Federal Triangle in Washington, District of Columbia — The American Northeast (Mid-Atlantic)
Washington, DC: Capital and City
Make No Little Plans
—Federal Triangle Heritage Trail —
When completed in 1908, it was known as the District Building (for District of Columbia). Cope and Stewardson of Philadelphia won the competition to design it in the Beaux-Arts style favored by the McMillian Commission, which was charged with remaking this area in 1901. Built on the site of a streetcar powerhouse destroyed by fire in 1897, it is the only building in the Federal Triangle constructed of marble.
The District Building originally housed three presidentially appointed commissioners who, with congressional supervision, governed DC from 1874 until 1974. Passage of the Home Rule Act of 1973 ended exclusive federal control over city affairs and allowed DC citizens to elect a city council and mayor. The DC Council creates the city's laws and budgets, though its actions remain subject to congressional oversight.
When the Federal Triangle plan emerged in the late 1920s, it called for demolition of this building in order to build a Great Plaza on 14th Street. But critics argued it would be wasteful to raze such an impressive marble structure, and citizens rallied to save it.
The building's name honors the late civil rights leader and home rule activist, former DC Council Chair John A. Wilson.
You are standing in the Federal Triangle, a group of buildings whose grandeur symbolizes the power and dignity of the United States. Located between the White House and the Capitol, these buildings house key agencies of the U.S. Government.
The Federal Triangle is united by the use of neoclassical revival architecture, drawing from styles of ancient Greece and Rome that have influenced public buildings throughout the ages. Although each structure was designed for a specific government department or agency, they all share limestone façades, red-tiled roofs and classical colonnades. Their architectural features, following traditions of the Parisian School of Fine Arts (École des Beaux-Arts), illustrate each building's original purpose. Most of the Federal Triangle was constructed between 1927 and 1938. However, the Old Post Office and the John A. Wilson Building survive from an earlier era, while the Ronald Reagan Building and International Trade Center was not completed until 1998.
In 1791 Pierre L'Enfant designed a city plan
Make No Little Plans: Federal Triangle Heritage Trail is an Official Washington, D.C. Walking Trail. The self-guided, 1.75-mile tour of 16 signs offers about one hour of gentle exercise. Its theme comes from "Make no little plans, they have no magic to stir men's blood. Make big plans," attributed to visionary Chicago architect Daniel Burnham, chair of the McMillan Commission.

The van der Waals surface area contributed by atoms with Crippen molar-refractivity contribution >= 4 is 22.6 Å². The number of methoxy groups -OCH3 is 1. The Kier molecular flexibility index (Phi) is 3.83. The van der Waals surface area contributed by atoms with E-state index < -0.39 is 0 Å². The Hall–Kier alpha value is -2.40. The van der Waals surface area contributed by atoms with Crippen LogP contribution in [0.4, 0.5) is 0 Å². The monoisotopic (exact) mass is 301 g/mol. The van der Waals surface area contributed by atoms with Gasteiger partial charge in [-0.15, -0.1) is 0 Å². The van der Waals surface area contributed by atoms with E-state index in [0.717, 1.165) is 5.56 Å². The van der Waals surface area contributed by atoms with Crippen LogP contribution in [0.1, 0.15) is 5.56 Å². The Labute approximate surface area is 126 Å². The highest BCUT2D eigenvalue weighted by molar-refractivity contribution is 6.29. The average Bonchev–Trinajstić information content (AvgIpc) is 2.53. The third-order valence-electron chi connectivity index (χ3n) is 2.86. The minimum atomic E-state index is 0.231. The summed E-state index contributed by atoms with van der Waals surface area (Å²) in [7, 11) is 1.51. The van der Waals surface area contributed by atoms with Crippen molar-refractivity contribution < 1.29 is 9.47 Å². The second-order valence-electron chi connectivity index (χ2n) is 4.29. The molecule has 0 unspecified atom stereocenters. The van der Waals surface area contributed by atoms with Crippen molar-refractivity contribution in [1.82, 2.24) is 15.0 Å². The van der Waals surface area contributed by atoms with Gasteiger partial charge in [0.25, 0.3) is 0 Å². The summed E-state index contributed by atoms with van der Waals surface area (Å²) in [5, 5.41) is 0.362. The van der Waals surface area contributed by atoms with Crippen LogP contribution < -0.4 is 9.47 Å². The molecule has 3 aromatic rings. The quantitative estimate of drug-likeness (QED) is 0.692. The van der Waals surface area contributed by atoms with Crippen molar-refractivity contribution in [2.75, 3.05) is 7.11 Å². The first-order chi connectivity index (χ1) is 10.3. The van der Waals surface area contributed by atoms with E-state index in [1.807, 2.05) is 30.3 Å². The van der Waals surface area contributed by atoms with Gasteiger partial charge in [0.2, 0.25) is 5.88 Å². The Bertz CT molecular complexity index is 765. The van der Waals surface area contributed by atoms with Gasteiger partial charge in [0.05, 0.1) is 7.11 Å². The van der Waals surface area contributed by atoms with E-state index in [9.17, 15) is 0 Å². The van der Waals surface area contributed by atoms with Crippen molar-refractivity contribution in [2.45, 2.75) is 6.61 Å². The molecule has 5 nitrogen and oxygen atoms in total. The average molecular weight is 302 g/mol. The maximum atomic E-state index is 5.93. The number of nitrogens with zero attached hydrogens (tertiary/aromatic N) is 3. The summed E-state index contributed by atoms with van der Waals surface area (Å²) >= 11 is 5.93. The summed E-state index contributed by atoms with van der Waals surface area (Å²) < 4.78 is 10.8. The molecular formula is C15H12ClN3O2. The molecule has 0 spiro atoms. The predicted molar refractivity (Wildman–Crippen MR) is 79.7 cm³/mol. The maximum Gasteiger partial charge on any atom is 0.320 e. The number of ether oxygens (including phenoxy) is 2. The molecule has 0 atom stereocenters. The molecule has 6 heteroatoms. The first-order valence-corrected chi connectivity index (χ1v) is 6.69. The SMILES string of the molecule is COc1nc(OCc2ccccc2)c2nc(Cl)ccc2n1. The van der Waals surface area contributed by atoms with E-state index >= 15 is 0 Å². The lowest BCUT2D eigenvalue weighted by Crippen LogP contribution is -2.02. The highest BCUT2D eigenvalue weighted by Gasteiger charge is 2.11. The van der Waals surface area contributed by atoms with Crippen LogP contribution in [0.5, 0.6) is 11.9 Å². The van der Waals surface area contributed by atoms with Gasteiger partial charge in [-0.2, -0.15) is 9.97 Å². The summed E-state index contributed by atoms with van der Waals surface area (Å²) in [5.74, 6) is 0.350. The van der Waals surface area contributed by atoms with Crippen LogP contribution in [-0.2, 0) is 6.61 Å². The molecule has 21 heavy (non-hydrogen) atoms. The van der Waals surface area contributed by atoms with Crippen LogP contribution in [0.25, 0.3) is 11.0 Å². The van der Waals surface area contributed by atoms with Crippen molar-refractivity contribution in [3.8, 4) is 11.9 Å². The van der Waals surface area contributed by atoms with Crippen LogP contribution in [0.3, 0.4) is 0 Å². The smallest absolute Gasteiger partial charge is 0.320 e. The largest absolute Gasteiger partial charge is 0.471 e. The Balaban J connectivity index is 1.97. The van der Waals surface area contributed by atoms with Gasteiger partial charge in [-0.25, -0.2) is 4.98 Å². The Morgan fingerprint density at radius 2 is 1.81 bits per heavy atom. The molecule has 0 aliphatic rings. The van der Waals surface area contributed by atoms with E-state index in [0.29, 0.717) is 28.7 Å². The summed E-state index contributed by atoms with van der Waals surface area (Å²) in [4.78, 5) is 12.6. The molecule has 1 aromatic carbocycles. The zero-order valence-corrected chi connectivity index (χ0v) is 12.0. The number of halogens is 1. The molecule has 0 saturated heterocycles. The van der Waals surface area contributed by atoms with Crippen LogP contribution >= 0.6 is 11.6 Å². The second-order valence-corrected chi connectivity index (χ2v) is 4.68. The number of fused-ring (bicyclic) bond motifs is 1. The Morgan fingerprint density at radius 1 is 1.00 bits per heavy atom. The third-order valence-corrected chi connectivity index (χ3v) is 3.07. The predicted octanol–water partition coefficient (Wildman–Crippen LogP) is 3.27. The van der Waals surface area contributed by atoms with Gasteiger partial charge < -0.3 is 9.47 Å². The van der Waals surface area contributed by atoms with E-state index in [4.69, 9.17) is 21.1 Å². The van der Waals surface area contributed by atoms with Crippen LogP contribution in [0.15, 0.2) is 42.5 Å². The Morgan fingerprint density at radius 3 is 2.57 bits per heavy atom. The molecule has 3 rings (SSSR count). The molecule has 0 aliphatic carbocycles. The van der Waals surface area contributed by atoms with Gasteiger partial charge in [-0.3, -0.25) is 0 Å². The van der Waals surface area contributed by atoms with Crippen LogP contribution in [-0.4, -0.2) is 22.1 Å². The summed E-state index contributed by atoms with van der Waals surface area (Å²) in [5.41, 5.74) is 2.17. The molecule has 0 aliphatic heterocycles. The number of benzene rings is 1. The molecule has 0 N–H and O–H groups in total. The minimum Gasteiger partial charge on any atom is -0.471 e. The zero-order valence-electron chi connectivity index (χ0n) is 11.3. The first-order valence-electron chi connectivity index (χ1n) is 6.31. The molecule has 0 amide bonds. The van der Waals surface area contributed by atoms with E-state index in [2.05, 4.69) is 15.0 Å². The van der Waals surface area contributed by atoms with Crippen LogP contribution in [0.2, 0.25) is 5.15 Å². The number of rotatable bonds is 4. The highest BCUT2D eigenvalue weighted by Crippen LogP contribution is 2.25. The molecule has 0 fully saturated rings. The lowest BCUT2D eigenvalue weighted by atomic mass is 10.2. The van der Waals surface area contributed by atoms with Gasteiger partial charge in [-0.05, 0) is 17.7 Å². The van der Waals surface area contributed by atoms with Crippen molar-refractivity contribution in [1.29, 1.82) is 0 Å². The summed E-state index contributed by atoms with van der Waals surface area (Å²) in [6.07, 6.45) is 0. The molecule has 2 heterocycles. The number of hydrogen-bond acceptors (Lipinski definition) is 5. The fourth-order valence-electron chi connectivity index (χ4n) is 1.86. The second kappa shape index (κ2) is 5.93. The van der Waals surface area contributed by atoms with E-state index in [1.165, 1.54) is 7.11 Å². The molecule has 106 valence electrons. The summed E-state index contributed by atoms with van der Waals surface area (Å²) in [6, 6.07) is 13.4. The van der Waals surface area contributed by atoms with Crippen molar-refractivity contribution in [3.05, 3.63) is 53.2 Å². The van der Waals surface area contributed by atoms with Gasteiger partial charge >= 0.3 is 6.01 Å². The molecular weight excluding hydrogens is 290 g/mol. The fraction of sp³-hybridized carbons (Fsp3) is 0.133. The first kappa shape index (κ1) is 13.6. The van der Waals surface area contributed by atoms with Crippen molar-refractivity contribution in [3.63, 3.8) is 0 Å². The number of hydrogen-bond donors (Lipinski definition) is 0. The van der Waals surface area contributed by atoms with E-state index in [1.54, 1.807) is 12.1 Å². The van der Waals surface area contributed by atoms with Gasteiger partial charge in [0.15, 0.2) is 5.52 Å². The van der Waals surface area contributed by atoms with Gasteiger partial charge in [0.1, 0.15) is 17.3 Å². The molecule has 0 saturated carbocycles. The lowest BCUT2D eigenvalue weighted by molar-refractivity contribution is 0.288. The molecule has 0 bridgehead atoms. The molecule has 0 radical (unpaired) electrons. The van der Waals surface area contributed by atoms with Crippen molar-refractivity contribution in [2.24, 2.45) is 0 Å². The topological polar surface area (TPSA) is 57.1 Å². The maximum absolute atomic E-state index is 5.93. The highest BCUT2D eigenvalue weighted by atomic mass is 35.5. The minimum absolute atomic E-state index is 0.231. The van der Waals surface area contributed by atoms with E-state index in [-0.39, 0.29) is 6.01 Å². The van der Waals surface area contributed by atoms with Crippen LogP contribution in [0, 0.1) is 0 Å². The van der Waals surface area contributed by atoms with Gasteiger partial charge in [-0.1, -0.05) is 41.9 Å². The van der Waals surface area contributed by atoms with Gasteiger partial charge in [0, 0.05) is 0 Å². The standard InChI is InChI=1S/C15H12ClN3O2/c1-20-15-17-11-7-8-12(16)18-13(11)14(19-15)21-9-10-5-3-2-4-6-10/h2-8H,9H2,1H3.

For more information on Federal Triangle buildings, please visit www.gsa.gov. For more information on DC neighborhoods
Make No Little Plans: Federal Triangle Heritage Trail is produced by the U.S. General Services Administration in collaboration with the District Department of Transportation and Cultural Tourism DC.
Erected by Cultural Tourism DC. (Marker Number 7.)
Location. 38° 53.721′ N, 77° 1.894′ W. Marker is in Federal Triangle, District of Columbia, in Washington. Marker is at the intersection of Pennsylvania Avenue and 14th Street NW, on the right when traveling east on Pennsylvania Avenue. Click for map. Marker is in this post office area: Washington DC 20004, United States of America.
Other nearby markers. At least 8 other markers are within walking distance of this marker. Alexander Robey Shepherd (a few steps from this marker); The John A. Wilson Building (a few steps from this marker); John J. Pershing, General of the Armies (1860-1948) (about 300 feet away, measured in a direct line); The Great Seal of the United States (about 300 feet away); Open For Business (about 400 feet away); Julia Ward Howe (about 400 feet away); The New Willard (about 400 feet away); The Peace Convention (about 400 feet away).
Categories. • Government • Notable Buildings •
Credits. This page originally submitted on , by Craig Swain of Leesburg, Virginia. This page has been viewed 483 times since then and 76 times this year. Photos: 1. submitted on , by Craig Swain of Leesburg, Virginia. 2. submitted on , by J. Makali Bruton of San Salvador, El Salvador. 3, 4, 5, 6, 7, 8, 9, 10, 11. submitted on , by Craig Swain of Leesburg, Virginia. 12. submitted on , by Craig Swain of Leesburg, Virginia. This page was last revised on June 16, 2016.